The above preview is unformatted text

This student written piece of work is one of many that can be found in our AS and A Level Carol Ann Duffy section.

Found what you're looking for?

  • Start learning 29% faster today
  • 150,000+ documents available
  • Just £6.99 a month

Not the one? Search for your essay title...
  • Join over 1.2 million students every month
  • Accelerate your learning by 29%
  • Unlimited access from just £6.99 per month

See related essaysSee related essays

Related AS and A Level Carol Ann Duffy essays

  1. Critical Evaluation The Ballad of Billy Rose

    This meant that he was just standing there with his head looking upwards, while thousands of people moved around him. There was something about this man that made the poet feel as if he knew him, "despite his pathetic clothes," which gives us the impression that he might not have a lot of money to spend on clothes.

  2. Discuss the development of the twins in The God of Small Things by Arundhati ...

    love laws' and the non-sexual relationship that as brother and sister they should automatically possess, and it also shows how desperate they are to regain the intimacy that they once shared. Another reason that I believe Roy was correct in her writing of the incest scene is the comparison that it has to a previous scene, before Velutha's death.

  1. Compare the ways Maya Angelou and William Cowper present the issue of slavery in ...

    Her use of personification is, "ocean, leaping," the ocean has been given a human characteristic. Cowper doesn't use comparative language like Angelou, so no metaphors or similes are present. Cowper does however, use personification, he says, "raging billows," this creates a very vivid image in your mind of the ferocious waves.

  2. Write about three poems on freedom: On Liberty and Slavery (George Moses Horton), Sympathy ...

    sympathy, as the author clearly feels a kinship with the caged bird. The language used in the first stanza contrasts with the second stanza, effectively portraying the difference between freedom and captivity. Words such as 'the sun is bright', 'the wind stirs soft', 'the river flows' in the first stanza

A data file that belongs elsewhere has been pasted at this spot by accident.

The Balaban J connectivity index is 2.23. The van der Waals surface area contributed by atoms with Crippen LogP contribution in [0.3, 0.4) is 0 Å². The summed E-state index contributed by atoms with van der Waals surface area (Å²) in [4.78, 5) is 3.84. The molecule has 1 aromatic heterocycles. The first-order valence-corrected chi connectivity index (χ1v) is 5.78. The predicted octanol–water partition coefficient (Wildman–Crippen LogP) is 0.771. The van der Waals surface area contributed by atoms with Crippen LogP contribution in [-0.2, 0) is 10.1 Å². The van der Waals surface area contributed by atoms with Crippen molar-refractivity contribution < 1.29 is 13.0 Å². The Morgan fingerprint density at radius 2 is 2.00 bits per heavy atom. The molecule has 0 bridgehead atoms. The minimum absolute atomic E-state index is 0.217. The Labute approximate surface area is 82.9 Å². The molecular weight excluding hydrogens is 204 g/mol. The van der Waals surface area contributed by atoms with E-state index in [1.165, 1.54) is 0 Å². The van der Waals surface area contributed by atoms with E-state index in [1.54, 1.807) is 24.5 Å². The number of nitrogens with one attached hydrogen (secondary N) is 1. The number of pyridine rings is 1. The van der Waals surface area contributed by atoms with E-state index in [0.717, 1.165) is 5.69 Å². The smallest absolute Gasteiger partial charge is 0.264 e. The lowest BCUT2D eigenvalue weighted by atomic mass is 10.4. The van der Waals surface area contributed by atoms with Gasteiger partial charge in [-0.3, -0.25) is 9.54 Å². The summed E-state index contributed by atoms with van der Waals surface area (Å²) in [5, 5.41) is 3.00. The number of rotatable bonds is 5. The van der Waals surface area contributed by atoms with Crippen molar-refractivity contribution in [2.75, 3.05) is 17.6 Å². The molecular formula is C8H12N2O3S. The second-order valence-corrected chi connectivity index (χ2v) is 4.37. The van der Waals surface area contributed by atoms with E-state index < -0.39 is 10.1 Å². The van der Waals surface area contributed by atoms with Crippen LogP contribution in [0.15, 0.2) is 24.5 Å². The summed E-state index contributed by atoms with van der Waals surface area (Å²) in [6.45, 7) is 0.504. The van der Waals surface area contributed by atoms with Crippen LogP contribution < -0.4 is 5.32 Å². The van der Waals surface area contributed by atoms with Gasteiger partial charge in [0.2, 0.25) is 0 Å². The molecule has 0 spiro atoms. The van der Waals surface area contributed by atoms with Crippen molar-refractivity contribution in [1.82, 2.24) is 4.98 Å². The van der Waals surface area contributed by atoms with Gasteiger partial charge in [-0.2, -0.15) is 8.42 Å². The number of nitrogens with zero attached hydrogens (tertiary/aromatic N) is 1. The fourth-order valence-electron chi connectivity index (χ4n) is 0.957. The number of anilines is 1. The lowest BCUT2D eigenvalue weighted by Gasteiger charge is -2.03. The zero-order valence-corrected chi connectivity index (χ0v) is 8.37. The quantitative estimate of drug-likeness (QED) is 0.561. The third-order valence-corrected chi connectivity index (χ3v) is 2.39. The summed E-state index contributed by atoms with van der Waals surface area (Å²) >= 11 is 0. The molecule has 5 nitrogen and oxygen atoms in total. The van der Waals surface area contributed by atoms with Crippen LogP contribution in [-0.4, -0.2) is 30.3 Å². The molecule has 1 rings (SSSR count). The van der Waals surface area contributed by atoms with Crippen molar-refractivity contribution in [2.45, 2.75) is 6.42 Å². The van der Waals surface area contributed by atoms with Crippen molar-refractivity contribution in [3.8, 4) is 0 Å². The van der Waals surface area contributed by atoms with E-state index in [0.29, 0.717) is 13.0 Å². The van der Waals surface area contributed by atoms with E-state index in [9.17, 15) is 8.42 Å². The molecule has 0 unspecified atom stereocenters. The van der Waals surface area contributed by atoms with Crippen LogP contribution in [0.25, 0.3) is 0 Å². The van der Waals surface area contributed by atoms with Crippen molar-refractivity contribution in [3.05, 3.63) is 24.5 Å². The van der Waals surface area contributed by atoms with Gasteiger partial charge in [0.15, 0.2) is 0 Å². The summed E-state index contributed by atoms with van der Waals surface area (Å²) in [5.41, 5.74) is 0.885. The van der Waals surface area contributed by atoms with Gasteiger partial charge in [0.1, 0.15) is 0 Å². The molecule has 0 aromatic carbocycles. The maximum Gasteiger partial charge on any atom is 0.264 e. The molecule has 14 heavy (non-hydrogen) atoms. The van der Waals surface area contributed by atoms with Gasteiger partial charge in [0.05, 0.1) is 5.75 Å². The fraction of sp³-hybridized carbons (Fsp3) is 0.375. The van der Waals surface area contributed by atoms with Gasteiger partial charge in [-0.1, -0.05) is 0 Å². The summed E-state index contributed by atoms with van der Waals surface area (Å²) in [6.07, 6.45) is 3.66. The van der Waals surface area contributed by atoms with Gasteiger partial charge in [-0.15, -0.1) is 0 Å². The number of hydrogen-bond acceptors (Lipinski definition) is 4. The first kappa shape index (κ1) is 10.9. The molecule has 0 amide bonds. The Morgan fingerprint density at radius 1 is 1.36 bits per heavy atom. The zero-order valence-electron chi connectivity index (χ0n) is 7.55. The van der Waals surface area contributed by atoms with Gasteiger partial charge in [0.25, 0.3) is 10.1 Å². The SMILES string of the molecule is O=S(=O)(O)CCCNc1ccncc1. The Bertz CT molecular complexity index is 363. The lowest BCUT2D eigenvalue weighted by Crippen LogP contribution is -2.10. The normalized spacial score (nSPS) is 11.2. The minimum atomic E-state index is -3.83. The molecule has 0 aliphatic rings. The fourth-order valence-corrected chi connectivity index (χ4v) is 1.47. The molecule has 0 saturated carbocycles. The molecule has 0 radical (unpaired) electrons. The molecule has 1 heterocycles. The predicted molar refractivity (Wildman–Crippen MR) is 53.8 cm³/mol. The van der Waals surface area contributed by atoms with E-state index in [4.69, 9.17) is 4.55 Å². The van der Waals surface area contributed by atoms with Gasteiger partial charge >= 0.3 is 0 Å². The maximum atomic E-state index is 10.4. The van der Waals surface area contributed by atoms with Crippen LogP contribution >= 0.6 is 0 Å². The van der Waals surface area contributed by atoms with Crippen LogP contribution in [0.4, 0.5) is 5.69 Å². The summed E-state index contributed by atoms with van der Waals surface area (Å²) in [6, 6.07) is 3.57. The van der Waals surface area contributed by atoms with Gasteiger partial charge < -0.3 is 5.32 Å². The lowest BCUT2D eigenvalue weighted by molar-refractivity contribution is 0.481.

1. Comparing and discussing two poems written by two different people in two different times ...

    This suggests that he has moved on from things that pleased him as a child. He talks about what he believed in and the joy of a child's imagination and possibilities for their life. The poet also reflects on his own state of mind on lines 23,24 and conveys feelings of hope.

  2. Compare and contrast the poems 'I remember, I remember' and 'to the virgins to ...

    To convey this he uses childish imagery like the sun 'peeping in at morn'. These descriptions show us how "sunny" Hoods memories were. Thomas's father died when he was young had to leave school and work. Perhaps this harsh plunge adult world and the loss of childhood innocence inspired him to write this poem.

  1. Comparing Ogun to Charlotte O'Neil's Song.

    The decisive, long-suffering tone of the poem creates its power. The poem Ogun tells the reader several things about other people's cultures. For example it tells the reader about the problems facing people living in third world countries, ie the poverty and unemployment that they are facing due to mechanisation

  2. What are our first impressions of the Davidsons from the opening pages of Rain ...

    We get an impression that he cannot express himself. I think that as a couple, the Davidsons, do not have a healthy marriage, but both of these characters are too head strong to admit this, to themselves or each other, or so we can guess this by the vibe that

  • Over 160,000 pieces
    of student written work
  • Annotated by
    experienced teachers
  • Ideas and feedback to
    improve your own work